“In order to determine which new MetroLink routes best meet federal criteria for matching funding, we must have the full picture of any potential expansion,” said Cordell Whitlock, director of communications for Stenger’s office. “Which route will best connect people to jobs? Which line would be most cost-effective? Which will provide the greatest relief from traffic congestion? Exactly where might new train lines spark economic development? A full study of all possible routes will provide answers to these questions.”
Collaboration over competition
Cella, of Citizens for Modern Transit, wants to encourage elected officials to opt for collaboration over competition when evaluating routes since a united front will likely increase the region’s chances for securing federal funding to cover a portion of any project. She also hopes politicians and planners consider more than just potential ridership when backing a route.
“We want to ensure the next project selected is a regional project that provides public transit benefits to both the city of St. Louis and St. Louis County and takes into account not only the rides provided, but the economic development and social equity opportunities of light rail,” she said.
The city’s study of a north-south extension is already underway, according to Don Roe, director of St. Louis’ Planning and Urban Design Agency. He said officials will take all those factors into account, ideally integrating any extension into the existing transit system in a way that optimizes its impact all the way down the line.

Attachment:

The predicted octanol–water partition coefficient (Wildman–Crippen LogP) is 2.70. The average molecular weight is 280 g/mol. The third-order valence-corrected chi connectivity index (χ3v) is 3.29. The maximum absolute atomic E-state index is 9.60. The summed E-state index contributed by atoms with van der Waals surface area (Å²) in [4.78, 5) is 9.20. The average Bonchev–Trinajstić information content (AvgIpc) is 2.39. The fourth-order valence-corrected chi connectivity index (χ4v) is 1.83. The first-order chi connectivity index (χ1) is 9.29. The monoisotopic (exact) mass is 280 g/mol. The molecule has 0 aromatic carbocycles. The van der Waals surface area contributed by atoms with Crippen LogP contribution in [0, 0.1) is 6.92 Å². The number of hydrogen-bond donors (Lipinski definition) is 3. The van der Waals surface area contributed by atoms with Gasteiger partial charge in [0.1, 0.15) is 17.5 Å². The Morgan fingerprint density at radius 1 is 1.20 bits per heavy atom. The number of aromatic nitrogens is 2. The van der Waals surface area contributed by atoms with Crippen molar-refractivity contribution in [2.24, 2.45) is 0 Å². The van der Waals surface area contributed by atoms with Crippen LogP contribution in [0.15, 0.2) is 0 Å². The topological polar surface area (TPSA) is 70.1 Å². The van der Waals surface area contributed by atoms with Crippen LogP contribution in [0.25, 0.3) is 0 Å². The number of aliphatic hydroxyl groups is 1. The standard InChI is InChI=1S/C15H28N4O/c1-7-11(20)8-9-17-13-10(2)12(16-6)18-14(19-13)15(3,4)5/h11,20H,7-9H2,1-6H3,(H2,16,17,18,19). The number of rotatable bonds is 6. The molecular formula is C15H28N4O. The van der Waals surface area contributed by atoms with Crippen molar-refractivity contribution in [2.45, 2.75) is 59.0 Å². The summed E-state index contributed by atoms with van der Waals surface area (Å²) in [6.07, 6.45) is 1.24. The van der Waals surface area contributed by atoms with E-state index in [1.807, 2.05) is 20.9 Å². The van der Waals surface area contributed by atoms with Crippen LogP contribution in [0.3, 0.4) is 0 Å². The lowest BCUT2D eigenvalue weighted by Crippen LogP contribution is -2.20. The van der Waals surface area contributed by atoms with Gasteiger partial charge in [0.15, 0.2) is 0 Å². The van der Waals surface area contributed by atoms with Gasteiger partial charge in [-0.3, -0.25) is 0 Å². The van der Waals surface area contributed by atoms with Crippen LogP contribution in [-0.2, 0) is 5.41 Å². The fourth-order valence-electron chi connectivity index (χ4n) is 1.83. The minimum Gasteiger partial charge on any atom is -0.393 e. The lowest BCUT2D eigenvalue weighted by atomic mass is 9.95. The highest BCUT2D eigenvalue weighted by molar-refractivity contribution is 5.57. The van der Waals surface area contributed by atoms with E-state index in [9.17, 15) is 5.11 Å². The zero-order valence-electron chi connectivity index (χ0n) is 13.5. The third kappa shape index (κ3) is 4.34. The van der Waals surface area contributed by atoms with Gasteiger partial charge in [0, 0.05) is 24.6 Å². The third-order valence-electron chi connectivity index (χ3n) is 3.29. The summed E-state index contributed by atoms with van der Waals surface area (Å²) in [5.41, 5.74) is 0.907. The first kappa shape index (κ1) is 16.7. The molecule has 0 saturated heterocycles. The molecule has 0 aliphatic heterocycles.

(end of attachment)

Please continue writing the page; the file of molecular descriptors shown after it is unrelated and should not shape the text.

“So the route alignments we have are trying to maximize the development opportunities along those lines,” Roe said. “And when I say development opportunities, it means two things. It means development specifically around the station and also access to opportunities — development opportunities like jobs, going to school, getting to healthcare in an efficient way.”
Roe said city officials haven’t set a specific starting point for what will likely be a multiphase expansion. He also emphasized that new St. Louis Mayor Lyda Krewson, Stenger and other elected officials from across the region regularly meet to discuss public transit issues including ridership and crime rates, which have been a concern.
Eventually, the East-West Gateway Council of Governments’ board of directors will adopt an expansion project. The council is the metropolitan planning organization for the area, and its board is made up of citizens and elected officials from the region, including Krewson and Stenger. So the studies by the city and county are not necessarily competing or conflicting, Roe said.
“I think this is an important point. When we’re making solid decisions, evaluating multiple routes is a good thing,” said Roe, a city official. “The county will have some routes they’ll be looking at and doing that study is great.”
None of the studies will be completed until next year, and they represent just the first stop along what will be anything but a fast track. But Roe said he is excited about all the research efforts and city voters’ willingness to support public transit with their own pocketbooks.
“There’s a certain amount of type A in me that wishes something would happen very, very quickly,” Roe said. “But, of course, it is a major infrastructure project. That takes time.”